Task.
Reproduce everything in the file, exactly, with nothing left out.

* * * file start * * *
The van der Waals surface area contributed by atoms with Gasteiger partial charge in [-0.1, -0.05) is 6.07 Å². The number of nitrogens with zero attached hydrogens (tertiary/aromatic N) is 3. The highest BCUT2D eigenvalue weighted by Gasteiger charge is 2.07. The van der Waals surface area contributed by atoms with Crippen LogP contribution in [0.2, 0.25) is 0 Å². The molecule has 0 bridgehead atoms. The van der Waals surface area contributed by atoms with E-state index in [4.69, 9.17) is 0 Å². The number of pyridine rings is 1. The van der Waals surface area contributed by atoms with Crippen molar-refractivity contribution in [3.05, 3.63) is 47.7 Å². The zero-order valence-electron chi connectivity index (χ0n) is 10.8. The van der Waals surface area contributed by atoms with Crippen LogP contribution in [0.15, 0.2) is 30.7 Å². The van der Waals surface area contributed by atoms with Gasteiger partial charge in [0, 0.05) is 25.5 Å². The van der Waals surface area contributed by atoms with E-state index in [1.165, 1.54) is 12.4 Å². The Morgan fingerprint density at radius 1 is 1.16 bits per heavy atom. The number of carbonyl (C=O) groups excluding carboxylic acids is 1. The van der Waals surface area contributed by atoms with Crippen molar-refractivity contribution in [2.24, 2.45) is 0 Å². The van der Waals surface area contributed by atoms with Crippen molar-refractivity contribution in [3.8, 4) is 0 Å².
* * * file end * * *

The van der Waals surface area contributed by atoms with Gasteiger partial charge in [-0.1, -0.05) is 6.07 Å². The number of nitrogens with zero attached hydrogens (tertiary/aromatic N) is 3. The highest BCUT2D eigenvalue weighted by Gasteiger charge is 2.07. The van der Waals surface area contributed by atoms with Crippen LogP contribution in [0.2, 0.25) is 0 Å². The molecule has 0 bridgehead atoms. The van der Waals surface area contributed by atoms with E-state index in [4.69, 9.17) is 0 Å². The number of pyridine rings is 1. The van der Waals surface area contributed by atoms with Crippen molar-refractivity contribution in [3.05, 3.63) is 47.7 Å². The zero-order valence-electron chi connectivity index (χ0n) is 10.8. The van der Waals surface area contributed by atoms with Crippen LogP contribution in [0.15, 0.2) is 30.7 Å². The van der Waals surface area contributed by atoms with Gasteiger partial charge in [0, 0.05) is 25.5 Å². The van der Waals surface area contributed by atoms with E-state index in [1.165, 1.54) is 12.4 Å². The Morgan fingerprint density at radius 1 is 1.16 bits per heavy atom. The number of carbonyl (C=O) groups excluding carboxylic acids is 1. The van der Waals surface area contributed by atoms with Crippen molar-refractivity contribution in [2.24, 2.45) is 0 Å². The van der Waals surface area contributed by atoms with Crippen molar-refractivity contribution in [3.8, 4) is 0 Å².